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White House: Still 'too difficult' to schedule coronavirus vaccine appointments

White House: Still 'too difficult' to schedule coronavirus vaccine appointments
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A top White House official Monday said the Biden administration is working with states to improve their coronavirus vaccine sign-ups, as many Americans have expressed frustration at the difficulties in finding appointments.

"I think scheduling an appointment is too difficult — remains too difficult — in too many places," White House COVID-19 response coordinator Jeff ZientsJeff ZientsOvernight Health Care: White House rebuffs call to send more vaccine doses to certain states | White House warns states to expect low weekly J&J vaccine shipments White House warns states to expect low weekly J&J vaccine shipments White House rebuffs call to send more vaccine doses to certain states MORE told reporters.

As states have opened vaccine eligibility to more people, signups have been plagued by technical glitches. Websites have repeatedly crashed, phone lines have been inundated with callers, and people have been unable to find open appointments.

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State vaccine sign-ups are also increasingly coming under criticism for being inaccessible for the most vulnerable, including those with disabilities, people without easy access to the internet or those who can't easily navigate complicated websites, and people who speak limited English.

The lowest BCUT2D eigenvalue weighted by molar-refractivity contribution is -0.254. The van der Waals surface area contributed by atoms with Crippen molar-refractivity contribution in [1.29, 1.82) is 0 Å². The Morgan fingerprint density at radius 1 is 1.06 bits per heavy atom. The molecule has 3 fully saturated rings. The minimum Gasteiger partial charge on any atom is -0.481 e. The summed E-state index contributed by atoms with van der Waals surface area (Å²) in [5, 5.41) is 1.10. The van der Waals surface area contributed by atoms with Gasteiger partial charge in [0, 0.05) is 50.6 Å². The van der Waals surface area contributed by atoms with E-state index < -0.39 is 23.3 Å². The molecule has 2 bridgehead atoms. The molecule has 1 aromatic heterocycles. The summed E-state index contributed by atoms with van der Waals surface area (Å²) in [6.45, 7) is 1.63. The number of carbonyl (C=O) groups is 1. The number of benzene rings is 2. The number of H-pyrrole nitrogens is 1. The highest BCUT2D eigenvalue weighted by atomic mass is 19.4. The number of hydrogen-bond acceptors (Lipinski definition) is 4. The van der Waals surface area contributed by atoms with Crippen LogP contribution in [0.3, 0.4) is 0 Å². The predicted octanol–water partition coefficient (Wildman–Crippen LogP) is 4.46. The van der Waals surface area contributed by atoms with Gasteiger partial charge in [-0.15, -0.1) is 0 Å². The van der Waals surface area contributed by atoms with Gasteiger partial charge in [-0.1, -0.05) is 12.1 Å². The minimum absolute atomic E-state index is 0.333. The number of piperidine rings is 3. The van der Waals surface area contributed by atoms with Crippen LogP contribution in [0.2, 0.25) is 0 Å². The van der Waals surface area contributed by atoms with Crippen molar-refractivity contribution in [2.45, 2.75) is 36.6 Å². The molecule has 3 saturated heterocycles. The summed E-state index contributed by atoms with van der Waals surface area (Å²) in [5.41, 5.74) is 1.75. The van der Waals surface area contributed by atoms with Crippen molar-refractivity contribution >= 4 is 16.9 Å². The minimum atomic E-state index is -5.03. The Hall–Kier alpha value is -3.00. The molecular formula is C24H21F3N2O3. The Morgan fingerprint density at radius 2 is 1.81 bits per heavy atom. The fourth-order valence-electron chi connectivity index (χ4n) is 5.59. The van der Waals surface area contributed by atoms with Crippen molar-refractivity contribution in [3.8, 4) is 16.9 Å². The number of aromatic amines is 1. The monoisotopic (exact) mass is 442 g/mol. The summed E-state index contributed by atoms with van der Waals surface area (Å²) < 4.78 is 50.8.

"Overall, too many Americans are suffering frustration, taking up way too much time to schedule an appointment," Zients said, adding that while the Biden administration has been increasing the number of vaccinators and vaccination sites, they want to help states to make sure the technology systems can handle the increased capacity and new demand.

Zients said the administration is also looking at "lower-tech solutions that the federal government might be able to provide," such as call centers or people to help navigate the system.

Zients said that “things have gotten better” in some states and localities, and that “the pharmacy systems are often better at scheduling appointments."

Still, Zients said, "Scheduling remains for far too many people too frustrating, and we need to make it better."

Zients's remarks come after the Food and Drug Administration and the Centers for Disease Control and Prevention authorized the nation's third coronavirus vaccine over the weekend. Johnson & Johnson has begun shipping a limited supply of doses that should arrive at vaccination sites as early as Tuesday.

The 3.9 million doses shipping this week is the company's entire stockpile, and there will be no additional shipments next week, administration officials said.

To date, nearly 50 million people across the country have received at least one dose of a coronavirus vaccine.